126.96.36.199 21:04, 28 April 2021 (UTC)
- True. Do you think we should add another column describing the pictured paper to the explanation chart?
Reywas (talk) 21:06, 28 April 2021 (UTC)
For the "student volunteers" paper, many experiments involve adding hurdles for the participants to deal with. Like interrupting them, depriving them of sleep, adding distracting information, etc. It's not uncommon that these make them worse at the tasks. So this is just another research paper like that. Barmar (talk) 01:24, 29 April 2021 (UTC)
- Isn't the 'hurdles' style of paper WAY more common than the proposed psychological experiment? It's describing a simple tasks cognitive function test. They run those all the time to prove the effects of oxygen, caffeine, sleep, sugar, music, trauma, comfortable chairs, the color yellow, etc. I can't recall seeing ANY paper like the suggested psychology experiment to make people unlearn skills, let alone enough for that to be a whole category.
Nobody has pointed out that the "Maybe all these categories are wrong" title directly pertains to this very comic... John.Adriaan (talk) 02:17, 29 April 2021 (UTC)
- I think that’s the more likely ‘correct’ interpretation, honestly. Maybe we should add more detail now that it’s mentioned? Tague (talk) 12:56, 29 April 2021 (UTC)
- At the least the list of categories is incomplete. The broader question is whether there are concentrations of papers in some areas of feature space (a subjectively plausible conclusion - I could offer some examples from botany such as "we compared the performance of several cultivars of a crop species under specific conditions") or do papers fall into a relatively flat continuum in that space. 188.8.131.52 11:35, 30 April 2021 (UTC)
Should we add another colum to include the corresponding LaTeX template? Some of them seem like that could easily be found.
These are titles of papers, so shouldn't each word be capitalized? For example: "We Put a Camera Somewhere New". I realize that the original is in all caps, but that's because that's the usual format for comics . . . . 184.108.40.206 10:45, 29 April 2021 (UTC)
- Paper titles are usually not capitalized, contrary to journal names. You can see an example at the Higgs Boson paper cited in the comic description (there are, of course, others.) 220.127.116.11 11:32, 29 April 2021 (UTC)
Why does the explanation say "There are no headers" for the "We put a camera somewhere new" paper? I assume "headers" refers to "section headers", of which I see more in the camera-paper than in e.g. the immune system-paper (or the old records-paper). 18.104.22.168 11:25, 29 April 2021 (UTC)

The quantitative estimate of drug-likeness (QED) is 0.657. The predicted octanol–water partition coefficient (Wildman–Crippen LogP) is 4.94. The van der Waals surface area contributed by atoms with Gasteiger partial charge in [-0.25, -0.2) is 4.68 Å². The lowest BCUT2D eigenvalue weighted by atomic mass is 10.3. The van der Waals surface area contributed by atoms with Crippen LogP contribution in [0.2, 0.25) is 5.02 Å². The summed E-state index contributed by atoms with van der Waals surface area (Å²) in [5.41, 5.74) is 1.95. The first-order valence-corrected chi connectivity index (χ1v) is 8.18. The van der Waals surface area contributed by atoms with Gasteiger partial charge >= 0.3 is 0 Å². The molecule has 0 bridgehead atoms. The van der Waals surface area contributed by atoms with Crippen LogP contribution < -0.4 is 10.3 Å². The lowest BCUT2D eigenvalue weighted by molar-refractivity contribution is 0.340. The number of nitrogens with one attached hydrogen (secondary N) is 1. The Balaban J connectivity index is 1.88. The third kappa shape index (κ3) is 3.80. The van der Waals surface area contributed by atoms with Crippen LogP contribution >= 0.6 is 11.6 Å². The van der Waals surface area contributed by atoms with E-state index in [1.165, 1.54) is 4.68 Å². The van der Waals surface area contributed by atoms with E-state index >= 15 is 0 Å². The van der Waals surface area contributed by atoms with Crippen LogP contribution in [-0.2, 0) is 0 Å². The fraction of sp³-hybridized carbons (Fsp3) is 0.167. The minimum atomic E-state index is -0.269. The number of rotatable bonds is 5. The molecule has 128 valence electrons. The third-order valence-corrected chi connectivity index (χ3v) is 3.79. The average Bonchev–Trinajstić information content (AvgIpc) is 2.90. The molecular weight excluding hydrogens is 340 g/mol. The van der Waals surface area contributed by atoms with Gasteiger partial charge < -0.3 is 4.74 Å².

- Probably referring to the lack of actual legible text for us to comment on the content of the paper. Tague (talk) 12:49, 29 April 2021 (UTC)
- I feel that the assumption made in a lot of the table that the text in each Paper is meant to be their literal title, is wrong. It strikes me more as an humorous explanation of "what sort of paper this is" for instance the first paper would indicate that a relevant category of scientific papers are about a camera being put someplace new and the data/photo's gathered from that, rather than an example of "clickbait". The actual papers in that category would presumably have an actual name relating to where the camera was actually put. 14:29, 29 April 2021 (UTC)~
- I interpret them as a mix of "over-generalized" headlines and less-than-literal summaries of that general sort of paper's content. Tague (talk) 14:41, 29 April 2021 (UTC)
- I read (e.g., for starters) "We put a camera somewhere new" both as very true to the emotional spirit and a paraphrasing of the true archetype membership being referenced - such as something like "Rat-mounted cameras for remote surveying of sewer pipes" (if that's not already been done, which I suspect it has!), etc. I suspect there's a few "one weird thing"-inspired titles out there, influenced by modern 'headline' links (with or without self-awareness), and know there's a whole history of "my colleague is wrong!" papers, even if not in exactly that wording, pushing the author's own biases in a self-important ranting style, or a rambling one that's an unstructured manifesto of 'thoughts' about all prior 'experts' on a pet issue. There's some deconstruction involved, but with easy reconstruction back to reality. 22.214.171.124 19:54, 29 April 2021 (UTC)
Should this (and any others, which I think likely exist or are about to) go in the main article?
"With apologies to Mr. Munroe, may we present: Types of Radio Astronomy Papers"
— JohnHawkinson (talk) 18:40, 30 April 2021 (UTC)
- These are good fun, but I don't think we are gonna put it up in image form in the main article. Maybe a section of external links will do. --126.96.36.199 00:56, 1 May 2021 (UTC)
- I don't think that links are a very effective way to show these. I feel like they need to be a gallery. Perhaps it should be a separate wiki page that is linked from the main article?
- Here are some more:
- — JohnHawkinson (talk) 13:45, 1 May 2021 (UTC)
The meme is now so popular there is an article in the atlantic about it; maybe that should be included:
- --188.8.131.52 14:28, 7 May 2021 (UTC)